SKOWHEGAN — A former clerk at the Somerset County District Attorney’s Office began serving her prison sentence this week following convictions in May on charges that she embezzled more than $90,000 in fees paid to the office and tampered with public records to cover up the crimes.

Julie A. Smith, 59, of Madison, surrendered to authorities Monday morning and will spend 16 months at the Maine Correctional Center in Windham.

Smith, whose husband, Mike Smith, is the county emergency management director and director of communications, had been sentenced in August, but her prison sentence was delayed because of health issues.

Contacted Wednesday by phone, Mike Smith declined to comment on the case.

“I am glad that Ms. Smith is finally serving her time for the tens of thousands of dollars she stole from the people of Somerset County,” said Maeghan Maloney, district attorney for Somerset and Kennebec counties. “Financial crimes cut a hole in the pocketbook of every taxpayer and must be dealt with harshly.”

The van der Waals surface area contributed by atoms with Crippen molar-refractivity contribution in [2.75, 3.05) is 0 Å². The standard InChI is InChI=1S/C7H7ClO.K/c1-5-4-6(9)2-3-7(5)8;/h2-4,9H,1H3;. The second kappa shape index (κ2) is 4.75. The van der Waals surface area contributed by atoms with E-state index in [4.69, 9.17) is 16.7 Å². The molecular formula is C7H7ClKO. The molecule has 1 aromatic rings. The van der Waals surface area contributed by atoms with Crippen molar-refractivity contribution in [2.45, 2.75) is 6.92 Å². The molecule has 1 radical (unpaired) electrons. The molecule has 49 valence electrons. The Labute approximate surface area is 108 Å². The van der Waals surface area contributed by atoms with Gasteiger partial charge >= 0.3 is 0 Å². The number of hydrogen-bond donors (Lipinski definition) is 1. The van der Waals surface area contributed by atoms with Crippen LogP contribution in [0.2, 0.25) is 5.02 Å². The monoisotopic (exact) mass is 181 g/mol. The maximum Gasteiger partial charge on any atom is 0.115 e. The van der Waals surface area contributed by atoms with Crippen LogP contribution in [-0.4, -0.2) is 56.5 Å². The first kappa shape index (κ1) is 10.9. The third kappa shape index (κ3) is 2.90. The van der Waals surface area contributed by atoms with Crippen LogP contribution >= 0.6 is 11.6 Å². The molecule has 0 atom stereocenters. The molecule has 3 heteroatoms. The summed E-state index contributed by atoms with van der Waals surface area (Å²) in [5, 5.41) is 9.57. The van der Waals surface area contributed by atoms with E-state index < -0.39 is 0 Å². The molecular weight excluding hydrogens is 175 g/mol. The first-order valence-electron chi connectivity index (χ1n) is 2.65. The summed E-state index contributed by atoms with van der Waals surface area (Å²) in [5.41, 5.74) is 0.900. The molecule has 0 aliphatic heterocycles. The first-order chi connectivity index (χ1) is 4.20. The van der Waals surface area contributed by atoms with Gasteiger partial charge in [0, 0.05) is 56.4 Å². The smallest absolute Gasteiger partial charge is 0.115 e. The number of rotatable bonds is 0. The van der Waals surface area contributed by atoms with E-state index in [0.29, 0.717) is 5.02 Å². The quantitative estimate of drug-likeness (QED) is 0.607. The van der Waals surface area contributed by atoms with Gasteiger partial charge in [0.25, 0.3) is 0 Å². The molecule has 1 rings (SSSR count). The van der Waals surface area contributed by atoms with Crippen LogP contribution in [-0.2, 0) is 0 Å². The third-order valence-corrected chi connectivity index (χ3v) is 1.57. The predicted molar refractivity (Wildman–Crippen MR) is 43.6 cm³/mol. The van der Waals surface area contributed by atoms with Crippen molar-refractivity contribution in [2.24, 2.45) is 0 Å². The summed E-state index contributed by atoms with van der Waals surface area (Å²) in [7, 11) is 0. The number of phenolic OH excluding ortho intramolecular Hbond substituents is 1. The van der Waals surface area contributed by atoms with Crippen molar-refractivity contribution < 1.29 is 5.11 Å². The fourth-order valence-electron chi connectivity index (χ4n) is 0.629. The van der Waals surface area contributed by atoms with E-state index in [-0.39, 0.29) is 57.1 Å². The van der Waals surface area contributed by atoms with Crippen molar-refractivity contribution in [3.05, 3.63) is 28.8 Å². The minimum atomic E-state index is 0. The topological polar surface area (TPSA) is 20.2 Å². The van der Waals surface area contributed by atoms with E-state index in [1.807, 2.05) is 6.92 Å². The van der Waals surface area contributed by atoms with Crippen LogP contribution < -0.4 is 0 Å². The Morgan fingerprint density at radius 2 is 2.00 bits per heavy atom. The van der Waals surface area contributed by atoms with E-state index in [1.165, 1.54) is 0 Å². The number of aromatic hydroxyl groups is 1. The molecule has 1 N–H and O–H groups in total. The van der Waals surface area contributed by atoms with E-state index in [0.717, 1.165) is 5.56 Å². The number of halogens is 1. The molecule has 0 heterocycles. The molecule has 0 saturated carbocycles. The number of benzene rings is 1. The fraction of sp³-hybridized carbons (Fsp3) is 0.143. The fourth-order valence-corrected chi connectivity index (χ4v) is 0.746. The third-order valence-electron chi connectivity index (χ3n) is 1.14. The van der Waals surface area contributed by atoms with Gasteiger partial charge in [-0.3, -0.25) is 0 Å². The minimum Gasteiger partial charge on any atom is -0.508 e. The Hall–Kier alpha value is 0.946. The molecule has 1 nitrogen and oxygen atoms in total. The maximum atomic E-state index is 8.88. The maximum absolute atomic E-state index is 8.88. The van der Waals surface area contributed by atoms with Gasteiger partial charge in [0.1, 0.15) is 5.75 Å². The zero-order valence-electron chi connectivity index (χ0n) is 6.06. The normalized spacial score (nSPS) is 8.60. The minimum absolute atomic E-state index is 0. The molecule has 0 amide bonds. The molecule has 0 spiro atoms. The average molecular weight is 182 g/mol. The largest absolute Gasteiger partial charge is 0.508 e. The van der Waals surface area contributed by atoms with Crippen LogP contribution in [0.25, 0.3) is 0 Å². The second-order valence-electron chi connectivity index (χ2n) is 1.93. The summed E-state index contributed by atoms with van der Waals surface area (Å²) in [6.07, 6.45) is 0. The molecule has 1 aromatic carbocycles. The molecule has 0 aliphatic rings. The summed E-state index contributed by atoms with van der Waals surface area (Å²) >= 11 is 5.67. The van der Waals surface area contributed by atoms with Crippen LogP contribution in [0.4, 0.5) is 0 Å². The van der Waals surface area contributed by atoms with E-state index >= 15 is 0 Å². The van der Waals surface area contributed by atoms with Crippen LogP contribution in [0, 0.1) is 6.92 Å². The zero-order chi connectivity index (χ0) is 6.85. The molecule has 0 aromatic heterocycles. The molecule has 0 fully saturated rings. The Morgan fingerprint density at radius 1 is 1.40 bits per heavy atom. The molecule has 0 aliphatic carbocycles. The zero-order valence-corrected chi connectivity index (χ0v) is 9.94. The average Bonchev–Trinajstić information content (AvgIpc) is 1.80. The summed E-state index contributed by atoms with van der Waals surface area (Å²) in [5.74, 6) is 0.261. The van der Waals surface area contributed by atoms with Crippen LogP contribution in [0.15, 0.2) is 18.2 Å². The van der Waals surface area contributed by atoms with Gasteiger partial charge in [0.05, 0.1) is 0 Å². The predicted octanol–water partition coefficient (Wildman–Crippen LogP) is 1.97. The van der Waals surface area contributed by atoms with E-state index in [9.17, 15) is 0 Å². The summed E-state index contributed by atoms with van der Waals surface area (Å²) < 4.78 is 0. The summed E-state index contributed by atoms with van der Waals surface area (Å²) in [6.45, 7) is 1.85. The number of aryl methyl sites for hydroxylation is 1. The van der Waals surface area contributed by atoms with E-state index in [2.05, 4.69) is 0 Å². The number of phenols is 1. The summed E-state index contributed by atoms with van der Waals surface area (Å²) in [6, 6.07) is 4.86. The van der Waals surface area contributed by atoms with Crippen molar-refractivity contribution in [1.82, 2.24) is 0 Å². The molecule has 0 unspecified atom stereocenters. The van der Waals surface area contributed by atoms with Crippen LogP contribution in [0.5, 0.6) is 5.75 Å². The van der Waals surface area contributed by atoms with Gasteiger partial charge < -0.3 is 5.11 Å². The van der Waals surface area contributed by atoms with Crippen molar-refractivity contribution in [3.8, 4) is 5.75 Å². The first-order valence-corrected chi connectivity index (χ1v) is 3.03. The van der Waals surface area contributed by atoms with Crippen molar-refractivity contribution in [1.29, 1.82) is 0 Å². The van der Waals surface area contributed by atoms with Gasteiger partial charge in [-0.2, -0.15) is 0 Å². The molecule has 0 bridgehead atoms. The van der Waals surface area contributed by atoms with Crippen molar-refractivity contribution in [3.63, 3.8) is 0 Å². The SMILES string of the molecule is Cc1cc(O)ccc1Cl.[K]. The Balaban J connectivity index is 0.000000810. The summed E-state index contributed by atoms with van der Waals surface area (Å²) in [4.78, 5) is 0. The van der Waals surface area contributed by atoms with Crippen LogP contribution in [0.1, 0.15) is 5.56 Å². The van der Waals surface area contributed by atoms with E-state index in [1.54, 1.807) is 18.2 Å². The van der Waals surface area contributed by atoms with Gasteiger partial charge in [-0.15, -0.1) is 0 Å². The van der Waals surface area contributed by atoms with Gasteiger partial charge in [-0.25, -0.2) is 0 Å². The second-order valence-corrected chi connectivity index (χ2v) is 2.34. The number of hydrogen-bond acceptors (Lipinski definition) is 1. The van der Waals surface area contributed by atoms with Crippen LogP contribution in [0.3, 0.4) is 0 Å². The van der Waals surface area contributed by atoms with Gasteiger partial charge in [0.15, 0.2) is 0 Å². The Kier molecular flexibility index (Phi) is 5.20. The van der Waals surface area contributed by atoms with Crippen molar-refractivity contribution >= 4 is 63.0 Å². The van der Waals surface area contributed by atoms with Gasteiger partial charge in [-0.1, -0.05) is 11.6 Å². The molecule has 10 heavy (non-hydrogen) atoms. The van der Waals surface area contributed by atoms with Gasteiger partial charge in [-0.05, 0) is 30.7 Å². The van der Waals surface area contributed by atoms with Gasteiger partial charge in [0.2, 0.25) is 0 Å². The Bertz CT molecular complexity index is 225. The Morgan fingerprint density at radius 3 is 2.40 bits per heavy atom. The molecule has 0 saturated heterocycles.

The theft of $91,345 in fees paid to the District Attorney’s Office occurred from April 2010 to Oct. 9, 2014.

Smith pleaded guilty to a charge of class B felony theft and was sentenced in Somerset County Superior Court to three years in prison, with all but 16 months suspended. She was also sentenced to six months concurrently for tampering with public records, and must pay $60,000 in restitution.

“I would like to apologize to the district attorney, my co-workers and the court,” Smith said in August, wiping away tears. “A lot of trust was placed in me and I failed horribly. I am truly sorry.”

Smith’s remorse, combined with her lack of a criminal record, her willingness to pay back the money and medical problems that might be compromised by her time in prison, all factored into the sentence, according to Somerset County Superior Court Justice Robert Mullen.

Officials began investigating following the apparent loss of $300 in supervision fees in October 2014. An audit determined that receipt books were missing. Smith did not follow routine procedure and paper-clip the money together to prevent the bills getting mixed with other money and did not place a sticky note on the money indicating who paid and how much, authorities said.

The investigation led Maloney to tell employees to stop taking cash and personal check payments at her office.

Doug Harlow can be contacted at 612-2367 or at:

[email protected]

Twitter: Doug_Harloww

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